Ahead of his appearance on the wheels of steel at The Music Room this week, Peter Feely catches up with the member of legendary hip-hop outfit De La Soul.
Your album 3 Feet High And Rising came out in 1989. Why do you think it still sounds so fresh today?
When there’s different, original material that people can’t copy, there’s nothing else that sounds close to it. It’s the same with [Public Enemy’s] Chuck D. He had a style a lot of rappers tried to replicate but never quite could. If they did it, it sounded like Chuck D.
When did you realise that you had become a success?
In my eyes I made it when they first played my record on the radio. People fail to realise that in hip-hop we couldn’t become celebrities until the weekend. It wasn’t like our record was getting played on mainstream radio anywhere. We were getting a lot of mix-show love and any other kinda love we got was on a Thursday or Friday. Now the overall [hip-hop] genre has notoriety and has outsold country music.
You were described as a hippy group in comparison to gangster rap – what did you make of that at the time?
At that moment in time it was understandable, based on the direction of the album cover [3 Feet High And Rising]. Granted it is pretty monumental at this point but we never cared for it. I can appreciate it today but back then it was in our eyes a negative depiction of what we were really doing. It was someone from the label [who created the cover] in the art department.
[But] there was [actually] more hip-hop music like De La Soul than gangster rap. We all forget about Nice & Smooth and Chubb Rock. We all forget about Special Ed. There was a lot of rappers that were not gangster as well. It was only a selective few that were gangster and they came from the West Coast at the time we came. And at the same time, they weren’t all that gangster, it’s just that the message was harsh.‘Ghetto Thang’ had the same message as ‘Straight Outta Compton’ [by NWA] – it was just a lighter version of it. All of us share the same message, we just had it from a different point of view.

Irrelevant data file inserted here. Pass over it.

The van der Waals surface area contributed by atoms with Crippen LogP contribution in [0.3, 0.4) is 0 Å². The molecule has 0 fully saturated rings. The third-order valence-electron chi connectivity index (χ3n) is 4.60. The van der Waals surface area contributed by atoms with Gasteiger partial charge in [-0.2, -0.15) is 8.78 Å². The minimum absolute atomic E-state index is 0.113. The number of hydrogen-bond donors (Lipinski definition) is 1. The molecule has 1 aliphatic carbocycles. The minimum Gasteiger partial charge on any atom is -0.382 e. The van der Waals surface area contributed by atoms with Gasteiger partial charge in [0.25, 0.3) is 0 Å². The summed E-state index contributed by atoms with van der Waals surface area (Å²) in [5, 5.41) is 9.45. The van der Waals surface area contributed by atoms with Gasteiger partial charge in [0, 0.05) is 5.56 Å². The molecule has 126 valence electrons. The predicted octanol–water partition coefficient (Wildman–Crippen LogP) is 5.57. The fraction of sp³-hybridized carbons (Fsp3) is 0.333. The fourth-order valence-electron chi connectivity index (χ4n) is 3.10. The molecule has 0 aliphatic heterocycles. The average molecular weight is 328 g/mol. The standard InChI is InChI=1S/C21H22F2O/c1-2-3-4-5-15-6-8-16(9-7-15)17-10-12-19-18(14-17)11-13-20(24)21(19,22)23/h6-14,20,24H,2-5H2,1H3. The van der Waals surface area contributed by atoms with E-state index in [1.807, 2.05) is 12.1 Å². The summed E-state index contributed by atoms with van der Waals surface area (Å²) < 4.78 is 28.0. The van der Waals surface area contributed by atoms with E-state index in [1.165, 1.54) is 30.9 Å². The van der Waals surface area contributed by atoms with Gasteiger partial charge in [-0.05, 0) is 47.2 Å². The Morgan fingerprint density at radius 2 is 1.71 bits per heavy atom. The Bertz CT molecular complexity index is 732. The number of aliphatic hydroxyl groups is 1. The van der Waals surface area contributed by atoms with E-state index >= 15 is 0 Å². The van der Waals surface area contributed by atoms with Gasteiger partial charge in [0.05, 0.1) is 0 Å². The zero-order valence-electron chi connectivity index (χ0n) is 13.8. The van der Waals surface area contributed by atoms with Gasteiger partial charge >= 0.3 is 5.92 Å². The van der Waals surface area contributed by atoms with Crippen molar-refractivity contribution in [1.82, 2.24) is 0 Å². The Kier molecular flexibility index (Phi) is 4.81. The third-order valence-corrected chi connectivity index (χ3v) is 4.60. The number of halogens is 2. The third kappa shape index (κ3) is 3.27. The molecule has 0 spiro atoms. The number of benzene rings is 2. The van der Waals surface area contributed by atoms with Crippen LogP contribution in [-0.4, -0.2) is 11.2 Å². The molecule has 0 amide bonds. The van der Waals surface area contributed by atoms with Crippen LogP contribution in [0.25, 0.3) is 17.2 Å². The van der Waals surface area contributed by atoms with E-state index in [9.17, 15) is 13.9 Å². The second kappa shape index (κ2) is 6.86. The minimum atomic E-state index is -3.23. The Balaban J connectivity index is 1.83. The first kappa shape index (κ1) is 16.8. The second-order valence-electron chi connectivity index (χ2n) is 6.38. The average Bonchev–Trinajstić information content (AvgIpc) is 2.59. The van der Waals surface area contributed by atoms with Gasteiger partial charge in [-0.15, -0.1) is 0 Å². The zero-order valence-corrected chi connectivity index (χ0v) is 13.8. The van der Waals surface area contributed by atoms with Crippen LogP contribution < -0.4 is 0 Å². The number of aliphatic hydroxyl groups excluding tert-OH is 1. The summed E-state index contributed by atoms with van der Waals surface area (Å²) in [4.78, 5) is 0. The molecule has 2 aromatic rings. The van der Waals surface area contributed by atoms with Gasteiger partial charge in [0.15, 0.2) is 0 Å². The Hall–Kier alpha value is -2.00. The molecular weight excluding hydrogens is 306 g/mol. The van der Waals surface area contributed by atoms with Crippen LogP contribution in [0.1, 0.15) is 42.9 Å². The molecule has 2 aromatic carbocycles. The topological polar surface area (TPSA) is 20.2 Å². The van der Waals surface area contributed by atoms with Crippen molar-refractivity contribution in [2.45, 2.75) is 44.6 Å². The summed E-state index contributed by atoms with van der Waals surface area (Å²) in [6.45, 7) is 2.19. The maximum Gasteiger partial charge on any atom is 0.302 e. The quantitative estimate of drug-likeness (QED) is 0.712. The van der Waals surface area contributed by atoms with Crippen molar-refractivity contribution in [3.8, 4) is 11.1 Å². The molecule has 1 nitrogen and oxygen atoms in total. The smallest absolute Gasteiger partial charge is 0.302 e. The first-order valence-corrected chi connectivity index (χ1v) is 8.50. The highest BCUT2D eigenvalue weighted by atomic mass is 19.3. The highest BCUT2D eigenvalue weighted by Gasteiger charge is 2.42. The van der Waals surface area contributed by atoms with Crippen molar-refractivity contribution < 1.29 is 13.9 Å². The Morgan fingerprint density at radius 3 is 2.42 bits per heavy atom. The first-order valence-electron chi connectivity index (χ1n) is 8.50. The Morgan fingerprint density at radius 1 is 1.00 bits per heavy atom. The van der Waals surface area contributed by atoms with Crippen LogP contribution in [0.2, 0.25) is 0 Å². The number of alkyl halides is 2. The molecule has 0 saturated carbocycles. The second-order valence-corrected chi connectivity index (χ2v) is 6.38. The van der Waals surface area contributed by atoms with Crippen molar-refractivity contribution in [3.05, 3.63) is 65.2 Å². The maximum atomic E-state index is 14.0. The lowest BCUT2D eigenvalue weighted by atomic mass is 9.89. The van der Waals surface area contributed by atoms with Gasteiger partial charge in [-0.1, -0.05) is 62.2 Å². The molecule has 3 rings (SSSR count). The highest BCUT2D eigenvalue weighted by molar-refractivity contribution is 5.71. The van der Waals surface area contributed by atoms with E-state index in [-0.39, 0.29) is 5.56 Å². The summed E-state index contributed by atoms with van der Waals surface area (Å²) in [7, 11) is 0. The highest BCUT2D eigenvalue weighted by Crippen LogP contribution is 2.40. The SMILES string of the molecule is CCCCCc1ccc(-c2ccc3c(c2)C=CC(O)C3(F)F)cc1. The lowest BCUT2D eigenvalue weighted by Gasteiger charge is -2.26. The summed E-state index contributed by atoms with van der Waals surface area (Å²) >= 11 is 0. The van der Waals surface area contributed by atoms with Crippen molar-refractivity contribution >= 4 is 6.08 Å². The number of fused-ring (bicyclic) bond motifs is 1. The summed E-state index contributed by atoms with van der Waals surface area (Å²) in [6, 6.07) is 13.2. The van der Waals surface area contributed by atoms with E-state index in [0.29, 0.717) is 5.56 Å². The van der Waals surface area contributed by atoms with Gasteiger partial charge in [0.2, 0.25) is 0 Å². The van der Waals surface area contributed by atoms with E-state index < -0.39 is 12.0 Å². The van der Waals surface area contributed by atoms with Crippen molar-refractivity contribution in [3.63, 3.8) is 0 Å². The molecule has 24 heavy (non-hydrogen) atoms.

How was it working with Damon Albarn from Blur and the Gorillaz?
It started out with a little tension as we’d just met and nobody was really feeling it but we were trying to make it work. And he [Damon] just blurted out, ‘honestly, tell me what you think of this?’ I said, ‘I think this sucks and I think we’ve lost it.’ The studio session ended up turning into a celebration, which is how we ended up getting ‘Feel Good Inc’. What he saw us go through as a group – he said, ‘man, I could never do this with my own group [Blur]. That’s why we’re not together – we could never really hash out our problems.’ I’m sure we’ll work with Damon again. We became close – we’re friends – we’re like family.
Dhs100. September 20, 9pm-3am. The Music Room, Majestic Hotel Tower, Bur Dubai (050 725 8277).